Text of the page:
3.Investments in economic efficiency.Sounds rather vague.Yet another area the federal government has no business spending taxpayer dollars.They also have no constitutionally provided authority either.This isn't what was intended by 'promote the general welfare'.Economic efficiency has certainly been improved due to the nature of the recession itself.Companies had to slash and cut to stay alive thus becoming more efficient necessarily.Advances in high tech are still driven by one thing.Profit.That's the rainbow at the end of the tunnel for the companies that expend the resources to develop these advances.The government has determined that it's role is to provide seed money.I believe rather than being the enabler,it should instead not be the anchor.Regulations and the years long process of jumping thru these regulatory hoops are the main roadblock to start-up companies doing research and development.Instead,the government likes to pick winners and losers.You need look no further than the nightmare at Monsanto and what they have done to the corn and soybean industry.We're seeing it play out right now as Government Motors has set it's sights on Toyota.Government is exploding in size and scope and the regulatory burdens are only getting worse,so again,it's another failure as economic efficiency is a pipe dream.

4.Infrastructure building for long term benefits defeats the goal right out of the gate.A stimulus program by definition is a short term,temporary boost.Creating long term projects such as infrastructure are necessary for our civil society to continue to advance.However,these don't qualify as a stimulus project in any way due to the fact that they take decades to complete.This simply falls under the Rahm Emanuel 'never waste a crisis' mentality as a means to justify these programs as a method to boost the economy.Once again,using taxpayer dollars for funding is taking money out of the private sector.There are only rare exceptions such as the Hoover Dam project.This can be shown to have opened up potential markets and growth opportunities where none existed prior.Rebuilding roads and bridges,weatherizing and the other types of projects,while necessary,can still only be categorized as busy work under the stimulus platform.Another failure in the concept of boosting the economy short term.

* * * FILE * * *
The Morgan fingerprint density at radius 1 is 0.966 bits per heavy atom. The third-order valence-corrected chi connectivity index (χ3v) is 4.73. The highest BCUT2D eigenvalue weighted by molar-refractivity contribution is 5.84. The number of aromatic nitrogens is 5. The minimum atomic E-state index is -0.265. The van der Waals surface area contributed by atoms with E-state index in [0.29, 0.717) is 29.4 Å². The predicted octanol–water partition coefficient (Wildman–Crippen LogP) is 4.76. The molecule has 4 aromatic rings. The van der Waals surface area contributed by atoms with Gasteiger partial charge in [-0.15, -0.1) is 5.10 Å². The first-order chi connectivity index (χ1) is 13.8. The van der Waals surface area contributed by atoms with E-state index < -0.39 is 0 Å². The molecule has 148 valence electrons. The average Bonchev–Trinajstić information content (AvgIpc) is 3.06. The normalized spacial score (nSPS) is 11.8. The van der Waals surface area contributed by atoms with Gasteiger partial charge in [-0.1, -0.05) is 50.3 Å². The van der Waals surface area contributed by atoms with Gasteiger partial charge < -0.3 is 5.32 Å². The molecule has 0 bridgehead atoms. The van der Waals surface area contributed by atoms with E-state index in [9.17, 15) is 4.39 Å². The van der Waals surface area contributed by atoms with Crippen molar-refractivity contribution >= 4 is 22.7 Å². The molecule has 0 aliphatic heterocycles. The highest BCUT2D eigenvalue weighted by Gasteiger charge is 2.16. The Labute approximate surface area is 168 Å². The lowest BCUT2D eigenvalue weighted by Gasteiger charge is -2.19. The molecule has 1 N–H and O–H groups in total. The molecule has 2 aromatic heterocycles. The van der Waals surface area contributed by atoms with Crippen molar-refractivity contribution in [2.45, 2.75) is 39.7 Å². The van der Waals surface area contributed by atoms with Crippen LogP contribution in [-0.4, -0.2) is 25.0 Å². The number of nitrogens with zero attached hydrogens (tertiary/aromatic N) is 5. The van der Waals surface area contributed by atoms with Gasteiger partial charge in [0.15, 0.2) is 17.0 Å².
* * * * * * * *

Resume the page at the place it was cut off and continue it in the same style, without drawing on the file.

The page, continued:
5.Stabilizing state and local governments.Another area the federal government has no business being in.And how well has it worked?Here in Michigan,our governor has taken full advantage of the 'free' money to patch holes in her budget.She will again in her projected budget for 2011.This allows her to kick the can down the road and leave it to the next governor to actually address real reform.Many states have redirected stimulus dollars from intended projects to fill budget gaps.Yet,have you heard of any that have stabilized their budgets?No,the opposite is true.This is the same for the industries and companies receiving bailouts.They are being rewarded for their misbehavior and are now inspired to do it more.Delaying the pain has the guaranteed effect of making it worse later.A comparison would be a low tire on your car.You could stop and put air in it or replace it with the spare.Painful now because it will probably make you late to wherever your going.However,if you wait and keep driving on it trying to make it home,you'll likely ruin the rim and make the cost much higher later.The federal government cannot play the role of savior to state and local government.All revenue for any level of government comes from the same source.The taxpayers.Even corporate taxes are passed on to us so it's an indirect tax on us.They try to play a shell game by shifting revenue around,but it doesn't address the underlying deficiencies.Again,no stabilization happening here.

In all 5 of the stated goals of the stimulus,it has been an abject failure.You don't need to play the democrat game of accounting for saved jobs or attacking republicans who attend ribbon cutting ceremonies.You can depend on the fact that by the end of year two of the stimulus,we will be amazingly close to the Obama estimate of 3.5 million jobs 'created or saved' by the stimulus.Yet,when you break it down,it doesn't pass the smell test.More to come...